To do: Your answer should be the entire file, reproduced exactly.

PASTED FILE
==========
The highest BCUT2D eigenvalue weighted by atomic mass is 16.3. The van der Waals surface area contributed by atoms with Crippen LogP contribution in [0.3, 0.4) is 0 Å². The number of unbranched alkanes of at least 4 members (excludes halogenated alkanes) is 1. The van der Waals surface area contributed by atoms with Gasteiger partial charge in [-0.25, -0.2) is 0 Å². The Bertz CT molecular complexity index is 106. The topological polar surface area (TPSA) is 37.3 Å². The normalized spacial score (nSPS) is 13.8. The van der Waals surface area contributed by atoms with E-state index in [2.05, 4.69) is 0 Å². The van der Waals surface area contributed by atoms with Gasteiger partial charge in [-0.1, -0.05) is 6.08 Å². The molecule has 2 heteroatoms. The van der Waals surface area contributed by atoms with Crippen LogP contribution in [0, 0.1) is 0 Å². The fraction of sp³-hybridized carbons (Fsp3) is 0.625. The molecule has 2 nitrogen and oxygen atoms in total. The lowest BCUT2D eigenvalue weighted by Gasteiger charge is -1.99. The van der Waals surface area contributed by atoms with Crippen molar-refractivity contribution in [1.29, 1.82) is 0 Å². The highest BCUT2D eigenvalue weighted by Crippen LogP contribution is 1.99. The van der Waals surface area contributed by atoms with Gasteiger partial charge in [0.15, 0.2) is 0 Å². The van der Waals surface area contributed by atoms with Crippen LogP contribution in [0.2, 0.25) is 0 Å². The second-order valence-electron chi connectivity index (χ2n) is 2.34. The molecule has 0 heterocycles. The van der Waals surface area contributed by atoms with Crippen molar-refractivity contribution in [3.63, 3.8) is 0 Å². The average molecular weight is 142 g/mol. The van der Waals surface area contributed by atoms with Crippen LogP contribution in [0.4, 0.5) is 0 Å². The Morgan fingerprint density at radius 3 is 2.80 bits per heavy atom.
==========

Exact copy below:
The highest BCUT2D eigenvalue weighted by atomic mass is 16.3. The van der Waals surface area contributed by atoms with Crippen LogP contribution in [0.3, 0.4) is 0 Å². The number of unbranched alkanes of at least 4 members (excludes halogenated alkanes) is 1. The van der Waals surface area contributed by atoms with Gasteiger partial charge in [-0.25, -0.2) is 0 Å². The Bertz CT molecular complexity index is 106. The topological polar surface area (TPSA) is 37.3 Å². The normalized spacial score (nSPS) is 13.8. The van der Waals surface area contributed by atoms with E-state index in [2.05, 4.69) is 0 Å². The van der Waals surface area contributed by atoms with Gasteiger partial charge in [-0.1, -0.05) is 6.08 Å². The molecule has 2 heteroatoms. The van der Waals surface area contributed by atoms with Crippen LogP contribution in [0, 0.1) is 0 Å². The fraction of sp³-hybridized carbons (Fsp3) is 0.625. The molecule has 2 nitrogen and oxygen atoms in total. The lowest BCUT2D eigenvalue weighted by Gasteiger charge is -1.99. The van der Waals surface area contributed by atoms with Crippen molar-refractivity contribution in [1.29, 1.82) is 0 Å². The highest BCUT2D eigenvalue weighted by Crippen LogP contribution is 1.99. The van der Waals surface area contributed by atoms with Gasteiger partial charge in [0.15, 0.2) is 0 Å². The van der Waals surface area contributed by atoms with Crippen LogP contribution in [0.2, 0.25) is 0 Å². The second-order valence-electron chi connectivity index (χ2n) is 2.34. The molecule has 0 heterocycles. The van der Waals surface area contributed by atoms with Crippen molar-refractivity contribution in [3.63, 3.8) is 0 Å². The average molecular weight is 142 g/mol. The van der Waals surface area contributed by atoms with Crippen LogP contribution in [0.4, 0.5) is 0 Å². The Morgan fingerprint density at radius 3 is 2.80 bits per heavy atom.